3. Very saddened to say I was denied to all 6 schools I applied to this cycle so, I've started the process in improving every aspect of my application for the next cycle. Below is my personal statement I submitted so if anyone could please offer any suggestions/editing, I would greatly appreciate it!! At the young age of 19, I could not fathom the life-long journey I was about to begin. As I sat in the hospital bed, staring at my daughter’s rosy cheeks and big brown eyes, overwhelmed with joy and happiness, an unsettling fear started to overshadow my dreams and future aspirations. At that moment, reality struck and brought with it welcomed, yet unyielding, obstacles that I would soon learn to overcome. My fears quickly evolved into empowerment and motivation. I was determined to overcome any obstacle or challenge presented to me as a single mother striving to become a first-generation college graduate. Through focus and hard work, I have earned Associate’s and Bachelor’s degrees while simultaneously thriving in my full-time job, coaching youth soccer, and facing the endless challenges of raising my daughter. From a very young age, I knew that my care-giving instincts would lead me to a career in healthcare. My passion for healthcare has been confirmed over the past seven years while working as a clinician in the physical therapy division of a prestigious rheumatology practice. I have had the opportunity to grow and understand the realities of the medical profession. My experience has taught me the importance of optimism, confidence, and compassion in establishing a strong rapport with my patients; it is only through reducing fears and elevating the optimism of the patient that the plan of care can be successful. A common thread that weaves together the various aspects of my life is my unrelenting commitment to achieve and exceed any goals that I have established, whether those goals pertain to my aim to successfully nurture and guide my daughter through her early years of life, my drive to eclipse personal bests in each successive charity race that I run, or my endeavor to provide my patients with the highest quality of care. As a competitive marathoner who has consistently placed in the upper tier of runners, I have found that the same drive which compels me to continue running through fatigue and pain is what has also propelled me to achieve my professional and educational objectives thus far. I am confident that this same drive will help me in my pursuit of a career as a physician assistant. Undoubtedly, my cultural background has been an asset to my practice as a healthcare provider and will continue to be so. Having been raised in a Latino family in the Washington, DC metropolitan area, I am fluent in Spanish and have traveled extensively. As a result, I am able to relate to diverse cultures, beliefs, and practices which has given me a distinct advantage in treatment of those individuals in my current position. This foundation will continue to serve as an asset in my future career as a physician assistant. While my drive and commitment to achieve career goals have propelled me toward success, they have also, ironically, served to create obstacles in their own right. My dedication to advancing my education, coupled with an ability to multi-task (among my strongest attributes), have sometimes led to my taking on greater responsibility in the form of schooling than time might typically allow, which has presented challenges in time management. Nevertheless, by giving my absolute best, I have always completed my assignments successfully. These experiences have provided valuable lessons and have only served to strengthen my resolve and heighten my confidence in my ability to achieve success in the face of adversity. My strength as a candidate for the physician assistant program lies in my drive and passion to achieve my goals, regardless of the challenges faced. I will strive to accomplish my goal of becoming a physician assistant because it offers the opportunity of a fulfilling and rewarding career dedicated to helping my fellow human beings. Further, I want to continue to make my daughter proud of her mother by showing her that through hard work, passion, and dedication, one can overcome all obstacles that life presents while still helping others. As I seek to become a skilled physician assistant and an advocate of my profession, I am eager to enroll in a program that will make it possible to unite both my personal and professional goals.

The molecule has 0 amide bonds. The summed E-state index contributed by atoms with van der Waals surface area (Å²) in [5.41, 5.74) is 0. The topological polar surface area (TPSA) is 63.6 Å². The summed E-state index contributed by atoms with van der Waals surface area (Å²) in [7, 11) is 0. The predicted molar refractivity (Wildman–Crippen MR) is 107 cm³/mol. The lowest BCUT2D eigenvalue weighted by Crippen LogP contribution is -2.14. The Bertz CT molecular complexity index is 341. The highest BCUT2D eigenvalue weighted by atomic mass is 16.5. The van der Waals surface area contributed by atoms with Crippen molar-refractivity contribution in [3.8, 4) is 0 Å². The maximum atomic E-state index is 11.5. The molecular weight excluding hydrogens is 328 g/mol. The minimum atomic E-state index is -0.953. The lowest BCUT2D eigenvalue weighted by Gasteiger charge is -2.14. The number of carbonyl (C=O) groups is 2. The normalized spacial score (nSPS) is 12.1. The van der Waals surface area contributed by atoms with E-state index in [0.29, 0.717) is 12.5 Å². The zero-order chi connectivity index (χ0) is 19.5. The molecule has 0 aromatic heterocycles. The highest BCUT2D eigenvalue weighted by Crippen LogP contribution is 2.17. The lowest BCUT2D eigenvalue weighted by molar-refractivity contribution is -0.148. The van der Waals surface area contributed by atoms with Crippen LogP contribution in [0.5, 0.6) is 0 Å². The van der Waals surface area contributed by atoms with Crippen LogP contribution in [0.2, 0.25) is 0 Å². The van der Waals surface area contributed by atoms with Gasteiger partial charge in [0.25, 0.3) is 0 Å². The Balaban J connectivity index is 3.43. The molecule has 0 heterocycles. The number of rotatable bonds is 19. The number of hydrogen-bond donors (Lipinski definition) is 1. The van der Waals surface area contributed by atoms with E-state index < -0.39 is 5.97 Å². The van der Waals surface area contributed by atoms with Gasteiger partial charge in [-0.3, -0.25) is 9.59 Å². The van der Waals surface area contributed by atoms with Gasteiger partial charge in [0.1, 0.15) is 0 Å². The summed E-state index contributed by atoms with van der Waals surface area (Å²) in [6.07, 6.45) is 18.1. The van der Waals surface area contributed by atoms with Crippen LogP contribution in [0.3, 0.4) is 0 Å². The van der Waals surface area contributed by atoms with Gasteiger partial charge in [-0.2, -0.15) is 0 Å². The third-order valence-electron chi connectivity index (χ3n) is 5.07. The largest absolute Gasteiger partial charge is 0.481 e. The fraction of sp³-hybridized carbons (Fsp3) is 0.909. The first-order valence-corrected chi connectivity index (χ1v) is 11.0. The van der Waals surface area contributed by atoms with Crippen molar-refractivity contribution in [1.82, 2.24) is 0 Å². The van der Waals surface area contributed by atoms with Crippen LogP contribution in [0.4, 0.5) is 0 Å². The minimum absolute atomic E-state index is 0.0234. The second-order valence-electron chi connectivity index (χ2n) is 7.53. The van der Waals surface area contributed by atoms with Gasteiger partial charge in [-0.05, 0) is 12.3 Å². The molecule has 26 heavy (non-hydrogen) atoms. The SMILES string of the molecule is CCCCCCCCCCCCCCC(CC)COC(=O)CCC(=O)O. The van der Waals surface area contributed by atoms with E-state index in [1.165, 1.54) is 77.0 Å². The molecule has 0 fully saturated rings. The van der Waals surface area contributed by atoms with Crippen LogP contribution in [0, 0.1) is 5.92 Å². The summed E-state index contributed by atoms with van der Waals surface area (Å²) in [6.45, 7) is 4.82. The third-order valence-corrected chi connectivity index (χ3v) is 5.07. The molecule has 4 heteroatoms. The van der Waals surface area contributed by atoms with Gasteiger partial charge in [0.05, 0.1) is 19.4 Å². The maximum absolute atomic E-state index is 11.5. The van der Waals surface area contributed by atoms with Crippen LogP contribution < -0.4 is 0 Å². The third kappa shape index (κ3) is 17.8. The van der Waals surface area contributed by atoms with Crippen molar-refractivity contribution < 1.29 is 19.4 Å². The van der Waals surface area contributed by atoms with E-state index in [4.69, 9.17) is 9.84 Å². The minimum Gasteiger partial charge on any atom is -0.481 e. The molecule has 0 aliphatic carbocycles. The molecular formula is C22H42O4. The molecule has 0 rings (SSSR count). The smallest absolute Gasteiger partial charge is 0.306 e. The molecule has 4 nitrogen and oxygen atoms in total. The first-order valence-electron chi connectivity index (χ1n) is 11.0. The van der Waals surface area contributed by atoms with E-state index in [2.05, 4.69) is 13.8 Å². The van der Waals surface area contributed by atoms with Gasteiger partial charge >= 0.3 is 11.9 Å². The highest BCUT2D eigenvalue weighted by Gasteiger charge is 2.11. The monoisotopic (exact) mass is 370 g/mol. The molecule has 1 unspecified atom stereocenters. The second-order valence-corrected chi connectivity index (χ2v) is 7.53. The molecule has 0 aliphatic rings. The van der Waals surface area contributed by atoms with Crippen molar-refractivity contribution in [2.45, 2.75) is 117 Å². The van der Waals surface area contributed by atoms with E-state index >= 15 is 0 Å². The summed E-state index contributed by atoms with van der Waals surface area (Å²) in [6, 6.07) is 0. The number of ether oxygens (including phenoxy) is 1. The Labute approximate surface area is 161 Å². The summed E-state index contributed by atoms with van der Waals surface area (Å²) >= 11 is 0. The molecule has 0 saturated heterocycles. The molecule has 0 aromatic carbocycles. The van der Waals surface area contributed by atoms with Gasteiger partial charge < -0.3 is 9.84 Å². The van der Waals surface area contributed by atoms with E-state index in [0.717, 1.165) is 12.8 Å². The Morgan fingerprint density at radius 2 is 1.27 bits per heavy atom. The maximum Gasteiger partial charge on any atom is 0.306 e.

4. I was wondering if I could get some advice on my resume/CV... I am just about to finish PA school and since my rotations are really the most relevant thing for the jobs I'll be applying for, that's what I focused on. It's 2 pages right now and I could probably cut out the skills section to cut it down, but I'd like to know what everyone thinks about it as-is. I was also told that it's better NOT to put GPAs on my resume because no one cares about it, so I'd like to hear people's opinions on that. I'm also a member of AAPA and PSPA so I can add that if people think it would help. Anyway, let me know what you think about it because I'd like to start applying for jobs soon! Thanks! :] LK_newCV_PAforum.pdf
  5. I have been filling out job applications online and most never ask about social security numbers. But recently it seems like some of these hospitals are asking for them. These tend to be the longer, more involved applications, as opposed to just filling in your name, address and uploading your resume. Would any of you trust this? I know several people having their numbers/identity stolen so I am very apprehensive about this. I'm thinking of just making a blanket statement to myself and saying I won't apply anywhere that asks about it.